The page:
This year’s elections are quickly becoming one for the history books. Thousands of women across the country have stepped up to run for office and increase Democratic power and women’s representation federally, statewide and at the local level. This charge is being led largely by women of color, who are grinding out impressive campaigns that resonate with voters excited for the unique perspectives that they will bring to elected office.
However, while there is considerable support for these incredible, diverse women, many still face doubt from political gatekeepers ― and the candidates’ ability to run successful campaigns in districts where the majority of voters are white is being questioned.
Women of color have helped Democrats make important political gains that contributed to the crucial momentum the party needed going into this year’s midterms. But they are still facing a lack of support and, in some cases, outright opposition to their campaigns for office. In June, it was reported that several women of color candidates who won primaries in competitive districts didn’t receive support from party gatekeepers ― and, in some cases, faced outright opposition.
In fact, only a handful of the Democratic Party’s targeted congressional races are in districts where women of color are candidates. Black women organizers and voters who delivered decisive victories for candidates like Sen. Doug Jones (D) in Alabama are often called the “backbone” of the party. That favor, however, has not always been returned in their own bids for office.
The rationale that candidates of color cannot win in majority-white districts is often the reason cited for this lack of support, but women of color have proven time and again that they can be victorious in districts where most of the voters are white.
In 2017, women of color saw noteworthy victories in key states. Democratic women running for the Virginia House of Delegates ― many of whom were women of color ― flipped 11 seats previously held by white, Republican men:
Jennifer Carroll Foy, one of the first back women to graduate from the Virginia Military Institute, won her race in a district that is more than 50 percent white.
And Kathy Tran, who made history as the first Asian-American woman elected delegate, won in a district where close to 70 percent of her constituents are white and less than 20 percent are Asian.
But Virginia is just one of many examples in recent years of women of color winning in districts where a majority of the population doesn’t look like them.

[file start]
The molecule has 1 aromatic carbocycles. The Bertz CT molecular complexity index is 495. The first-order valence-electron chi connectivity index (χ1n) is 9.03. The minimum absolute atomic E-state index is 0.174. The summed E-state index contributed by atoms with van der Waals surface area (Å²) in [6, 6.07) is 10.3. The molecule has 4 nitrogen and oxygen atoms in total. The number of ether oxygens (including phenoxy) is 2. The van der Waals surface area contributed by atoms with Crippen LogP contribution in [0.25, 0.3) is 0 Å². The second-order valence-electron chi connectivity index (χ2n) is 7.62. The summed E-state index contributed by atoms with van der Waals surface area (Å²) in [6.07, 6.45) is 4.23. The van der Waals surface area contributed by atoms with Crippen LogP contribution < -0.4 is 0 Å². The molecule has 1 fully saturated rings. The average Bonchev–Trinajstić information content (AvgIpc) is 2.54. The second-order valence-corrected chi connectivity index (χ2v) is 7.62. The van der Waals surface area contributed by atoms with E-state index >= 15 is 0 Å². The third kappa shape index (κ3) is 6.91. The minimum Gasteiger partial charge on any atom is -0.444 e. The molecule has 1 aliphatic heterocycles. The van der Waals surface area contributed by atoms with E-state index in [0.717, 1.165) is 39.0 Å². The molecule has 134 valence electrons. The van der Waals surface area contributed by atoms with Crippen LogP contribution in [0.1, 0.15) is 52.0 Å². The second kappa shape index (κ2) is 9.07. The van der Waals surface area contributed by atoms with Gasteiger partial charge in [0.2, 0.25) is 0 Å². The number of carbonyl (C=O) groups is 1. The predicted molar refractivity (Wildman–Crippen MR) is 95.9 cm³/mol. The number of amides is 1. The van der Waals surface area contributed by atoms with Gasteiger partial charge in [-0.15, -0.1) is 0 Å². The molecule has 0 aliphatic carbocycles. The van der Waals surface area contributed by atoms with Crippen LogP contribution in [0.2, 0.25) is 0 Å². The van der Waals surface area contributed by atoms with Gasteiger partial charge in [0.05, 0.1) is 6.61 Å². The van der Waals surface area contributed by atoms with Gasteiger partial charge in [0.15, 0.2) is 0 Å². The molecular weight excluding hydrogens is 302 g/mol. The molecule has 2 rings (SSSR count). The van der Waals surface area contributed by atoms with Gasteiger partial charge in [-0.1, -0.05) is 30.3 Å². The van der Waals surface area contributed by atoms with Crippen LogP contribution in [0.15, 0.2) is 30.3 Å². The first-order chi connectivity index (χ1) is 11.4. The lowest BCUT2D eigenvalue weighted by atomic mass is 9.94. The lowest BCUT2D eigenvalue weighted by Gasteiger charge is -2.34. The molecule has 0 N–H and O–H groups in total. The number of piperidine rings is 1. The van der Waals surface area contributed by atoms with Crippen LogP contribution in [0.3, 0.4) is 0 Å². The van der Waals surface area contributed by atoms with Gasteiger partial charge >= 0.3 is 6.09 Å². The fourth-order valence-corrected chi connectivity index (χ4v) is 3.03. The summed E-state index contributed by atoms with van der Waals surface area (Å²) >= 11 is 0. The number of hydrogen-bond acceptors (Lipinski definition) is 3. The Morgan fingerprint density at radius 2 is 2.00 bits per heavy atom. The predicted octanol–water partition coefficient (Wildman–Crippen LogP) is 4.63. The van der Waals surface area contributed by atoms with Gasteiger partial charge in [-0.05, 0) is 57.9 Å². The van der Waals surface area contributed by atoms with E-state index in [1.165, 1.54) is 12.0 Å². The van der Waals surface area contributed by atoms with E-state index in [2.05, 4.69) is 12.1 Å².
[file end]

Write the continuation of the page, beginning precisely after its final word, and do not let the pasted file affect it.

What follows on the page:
Last year, Latina attorney Deborah Gonzalez ran in a special election for Georgia’s 117th state house district, where the majority of voters are white, and ultimately flipped the seat to Democratic, even after being outspent by her Republican opponent four to one.
Yvonne Spicer became the first mayor ever of recently incorporated and majority-white Framingham, Massachusetts, and is also the first popularly elected African-American woman mayor in the state’s history.
During the 2016 election in Kentucky, Attica Scott unseated a longtime incumbent in a district that is 50 percent black and 50 percent white to become the first African-American woman to serve in the state legislature in 20 years.
The list goes on and on.
Women of color continue to show marked success in some of the most competitive and high-profile races of 2018. Lauren Underwood prevailed in a crowded primary of six in Illinois’ 14th Congressional District, which is majority white. She was the only woman or person of color in the race and garnered more votes than all of her opponents combined.
In Georgia’s 6th Congressional District, one of the most competitive races in the country, common-sense gun reform activist and mother of the movement Lucy McBath won the Democratic primary, beating out three white men.
In Virginia’s 1st Congressional District, career public servant Vangie Williams will face a Republican opponent this fall.
And Stacey Abrams, the Democratic nominee for governor in Georgia, beat a white opponent in her primary, winning 153 out of the state’s 159 counties, many of which are majority white.
The idea that women of color can’t win in districts where a majority of the population is not the same race as they are is outdated, and it has been discounted again and again. Women of color have repeatedly shown their capacity to compete ― and win ― in tough and competitive races of all types.
It’s time to abandon antiquated notions about where and how women of color candidates can find success. If Democrats don’t, we risk giving up seats and undermining our goal of a government that is more representative of the people it serves. Women of color currently make up only 7 percent of Congress and 6 percent of all state legislators, so it’s a mission we simply cannot afford to lose.
A’shanti F. Gholar is the political director for Emerge America. She previously served as the national deputy director of community engagement and director of African American engagement for the Democratic National Committee.